Post a Comment

Popular posts from this blog

Anatomy of an Opening: The End of the Affair

Instead of breaking down a scene from a movie, this time we'll break down the opening of a book. (Previously, I've done scenes from City Lights, Citizen Kane, Raiders of the Lost Ark, and Butch Cassidy and the Sundance Kid.  I've also broken down the opening to Starship Troopers.

Graham Greene's The End of the Affair is absolutely one of my favorite books. The writing is lyrical and story heart-wrenching and beautiful. Greene's style of writing is such that he always has me gripped, whether it's the beginning of the book or the end. And he shows you so much about the character in his opening lines.

So, here are the first two paragraphs from the book:
A story has no beginning or end: arbitrarily one chooses that moment of experience from which to look back or from which, to look ahead. I say 'one chooses' with the inaccurate pride of a professional writer who - when he has been seriously noted at all - has been praised for his technical ability, but d…

The Symbiotic Relationship Between Art and Politics

Art is inherently political.

Let's just get that out of the way. We all have things we want to say (or things we want to not say) in our personal lives that shape the art we make. And artists, more often than not, are trying to say something with their art, even if their goal is to not say something.

There is no doubt that this has been a turbulent week in the country I live in. There are many of us that are confused and shocked and afraid of what might be to come in the future. That's understandable. As artists and writers, I feel like we're typically more empathetic than the general population. It's easy to think about what it's like to be in someone else's shoes because we spend so much of our creative time almost literally in someone else's shoes. And we need to pass that understanding on to our readers or viewers or however else they're consuming this art.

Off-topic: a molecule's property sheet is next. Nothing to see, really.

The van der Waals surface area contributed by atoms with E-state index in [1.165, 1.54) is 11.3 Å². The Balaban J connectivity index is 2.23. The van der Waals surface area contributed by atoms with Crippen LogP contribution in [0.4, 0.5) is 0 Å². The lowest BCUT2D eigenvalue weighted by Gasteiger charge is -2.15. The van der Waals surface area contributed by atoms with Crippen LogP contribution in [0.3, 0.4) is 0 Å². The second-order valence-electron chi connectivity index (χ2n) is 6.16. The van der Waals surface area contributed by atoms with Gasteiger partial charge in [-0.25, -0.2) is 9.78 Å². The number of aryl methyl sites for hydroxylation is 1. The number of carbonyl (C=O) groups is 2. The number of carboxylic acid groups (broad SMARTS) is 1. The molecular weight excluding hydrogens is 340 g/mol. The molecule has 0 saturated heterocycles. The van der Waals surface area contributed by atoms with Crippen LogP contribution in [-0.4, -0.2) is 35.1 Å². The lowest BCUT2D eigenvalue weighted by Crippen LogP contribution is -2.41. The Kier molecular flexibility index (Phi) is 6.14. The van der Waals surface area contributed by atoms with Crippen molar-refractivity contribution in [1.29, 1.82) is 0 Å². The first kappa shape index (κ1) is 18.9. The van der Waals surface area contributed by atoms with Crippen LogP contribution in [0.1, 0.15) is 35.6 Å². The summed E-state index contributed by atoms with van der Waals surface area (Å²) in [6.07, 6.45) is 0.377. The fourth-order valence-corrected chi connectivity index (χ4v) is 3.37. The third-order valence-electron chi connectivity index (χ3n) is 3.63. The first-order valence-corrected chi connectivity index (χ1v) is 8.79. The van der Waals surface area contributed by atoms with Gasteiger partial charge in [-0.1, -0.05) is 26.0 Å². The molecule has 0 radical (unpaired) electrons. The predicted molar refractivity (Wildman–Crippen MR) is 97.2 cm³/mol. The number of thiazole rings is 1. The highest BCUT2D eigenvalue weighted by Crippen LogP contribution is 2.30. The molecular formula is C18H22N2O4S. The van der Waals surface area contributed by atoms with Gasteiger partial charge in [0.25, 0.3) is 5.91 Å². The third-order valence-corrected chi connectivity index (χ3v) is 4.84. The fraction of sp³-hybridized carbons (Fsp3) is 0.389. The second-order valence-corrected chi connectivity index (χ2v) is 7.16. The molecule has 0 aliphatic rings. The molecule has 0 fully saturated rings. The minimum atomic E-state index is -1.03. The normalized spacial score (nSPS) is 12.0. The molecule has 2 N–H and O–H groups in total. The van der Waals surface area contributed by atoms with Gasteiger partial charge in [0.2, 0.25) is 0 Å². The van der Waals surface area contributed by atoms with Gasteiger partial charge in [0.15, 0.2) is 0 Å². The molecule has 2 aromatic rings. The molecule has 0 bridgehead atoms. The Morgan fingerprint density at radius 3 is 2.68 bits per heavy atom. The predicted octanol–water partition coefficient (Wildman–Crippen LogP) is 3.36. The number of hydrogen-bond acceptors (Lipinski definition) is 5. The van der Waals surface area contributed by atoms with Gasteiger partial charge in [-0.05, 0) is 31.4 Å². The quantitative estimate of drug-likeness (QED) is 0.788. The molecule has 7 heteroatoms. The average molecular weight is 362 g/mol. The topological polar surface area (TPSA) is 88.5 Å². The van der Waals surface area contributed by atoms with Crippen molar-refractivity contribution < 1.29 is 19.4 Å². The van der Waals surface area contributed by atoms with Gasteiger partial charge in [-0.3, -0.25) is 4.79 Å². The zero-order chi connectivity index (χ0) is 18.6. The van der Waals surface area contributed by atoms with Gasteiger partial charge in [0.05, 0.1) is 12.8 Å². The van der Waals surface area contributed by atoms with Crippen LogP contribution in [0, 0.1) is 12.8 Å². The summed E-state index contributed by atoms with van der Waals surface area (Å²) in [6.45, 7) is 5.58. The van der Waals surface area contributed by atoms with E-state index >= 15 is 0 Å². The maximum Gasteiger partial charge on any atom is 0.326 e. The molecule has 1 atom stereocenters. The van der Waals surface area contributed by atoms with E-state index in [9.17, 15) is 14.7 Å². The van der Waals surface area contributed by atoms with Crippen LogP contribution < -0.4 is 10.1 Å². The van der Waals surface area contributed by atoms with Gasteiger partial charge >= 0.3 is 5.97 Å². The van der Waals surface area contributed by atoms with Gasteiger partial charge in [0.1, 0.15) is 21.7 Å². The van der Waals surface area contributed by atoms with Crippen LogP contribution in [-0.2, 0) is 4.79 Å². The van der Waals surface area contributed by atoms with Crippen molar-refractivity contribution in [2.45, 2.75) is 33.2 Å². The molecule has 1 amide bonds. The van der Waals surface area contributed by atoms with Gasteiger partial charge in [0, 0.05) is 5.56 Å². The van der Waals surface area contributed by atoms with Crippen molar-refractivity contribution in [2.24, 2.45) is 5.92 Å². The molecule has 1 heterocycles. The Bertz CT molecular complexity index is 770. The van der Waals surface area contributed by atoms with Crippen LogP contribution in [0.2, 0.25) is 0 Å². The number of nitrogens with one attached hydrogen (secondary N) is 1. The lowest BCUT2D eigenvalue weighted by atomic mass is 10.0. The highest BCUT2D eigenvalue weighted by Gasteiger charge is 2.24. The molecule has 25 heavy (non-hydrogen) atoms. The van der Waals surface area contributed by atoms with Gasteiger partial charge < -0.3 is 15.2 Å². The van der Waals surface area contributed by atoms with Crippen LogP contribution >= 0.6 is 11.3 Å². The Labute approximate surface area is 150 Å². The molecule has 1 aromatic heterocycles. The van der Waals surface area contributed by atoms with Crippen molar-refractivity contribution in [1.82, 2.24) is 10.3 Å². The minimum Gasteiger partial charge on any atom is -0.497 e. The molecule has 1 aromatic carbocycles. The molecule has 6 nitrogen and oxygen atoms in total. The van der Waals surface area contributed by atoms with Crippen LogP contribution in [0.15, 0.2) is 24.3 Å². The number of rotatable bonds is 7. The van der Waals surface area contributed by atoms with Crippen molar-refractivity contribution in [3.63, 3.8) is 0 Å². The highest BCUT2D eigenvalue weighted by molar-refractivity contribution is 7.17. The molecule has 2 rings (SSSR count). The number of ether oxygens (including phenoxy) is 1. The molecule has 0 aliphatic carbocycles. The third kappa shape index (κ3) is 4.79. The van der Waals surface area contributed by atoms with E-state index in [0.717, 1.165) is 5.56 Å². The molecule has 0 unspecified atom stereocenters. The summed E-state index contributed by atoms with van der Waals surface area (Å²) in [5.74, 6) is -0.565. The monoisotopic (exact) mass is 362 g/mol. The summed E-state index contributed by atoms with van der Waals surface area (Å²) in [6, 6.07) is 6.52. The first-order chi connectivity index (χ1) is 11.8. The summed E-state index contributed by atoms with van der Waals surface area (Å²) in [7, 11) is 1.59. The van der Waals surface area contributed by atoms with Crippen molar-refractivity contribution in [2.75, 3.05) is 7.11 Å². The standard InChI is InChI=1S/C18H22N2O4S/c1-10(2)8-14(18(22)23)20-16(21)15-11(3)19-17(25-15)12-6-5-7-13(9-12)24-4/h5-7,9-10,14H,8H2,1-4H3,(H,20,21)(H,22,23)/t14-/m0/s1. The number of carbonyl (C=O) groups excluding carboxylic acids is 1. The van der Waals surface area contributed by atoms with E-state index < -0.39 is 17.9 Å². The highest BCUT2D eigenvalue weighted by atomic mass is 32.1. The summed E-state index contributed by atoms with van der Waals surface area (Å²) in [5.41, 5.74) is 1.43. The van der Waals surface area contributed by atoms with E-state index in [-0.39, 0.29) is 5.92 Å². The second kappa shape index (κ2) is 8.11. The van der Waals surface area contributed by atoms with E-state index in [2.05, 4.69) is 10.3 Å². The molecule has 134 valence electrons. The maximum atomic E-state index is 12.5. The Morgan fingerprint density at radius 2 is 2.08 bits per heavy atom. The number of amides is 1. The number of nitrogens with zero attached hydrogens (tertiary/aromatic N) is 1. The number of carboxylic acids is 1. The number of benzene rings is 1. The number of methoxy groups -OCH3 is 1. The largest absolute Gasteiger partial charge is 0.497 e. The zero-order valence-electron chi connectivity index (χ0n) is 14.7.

I've seen this troubling idea, though, that art needs to be purely for escape and that p…

50+ Rules and Tips About Writing I've Collected Over the Years

I have twenty or thirty notebooks and journals filled up with snippets about writing, my plans for stories, bits of dialogue, interesting ideas, plotlines, scraps of short stories, and a dozen other things. I carry one with me at all times and it takes me a couple of months to fill one up.

One of the things I've kept in one of my notebooks was a collection of writing tips and rules that I've collected over the years in my travels. From teachers, from books, from wherever. Most of my career has been spent screenwriting, so a lot of these are most applicable to that, but I wanted to present them so they might be of use to you as well.

I've never stopped collecting these over the years and I never will.

To start the list are Kurt Vonnegut's eight rules of writing. They are the first in my notebook and, I think, the most useful. I'll add a star to those I think are applicable most to screenwriting. Some of these aren't applicable to everyone in every situation, but…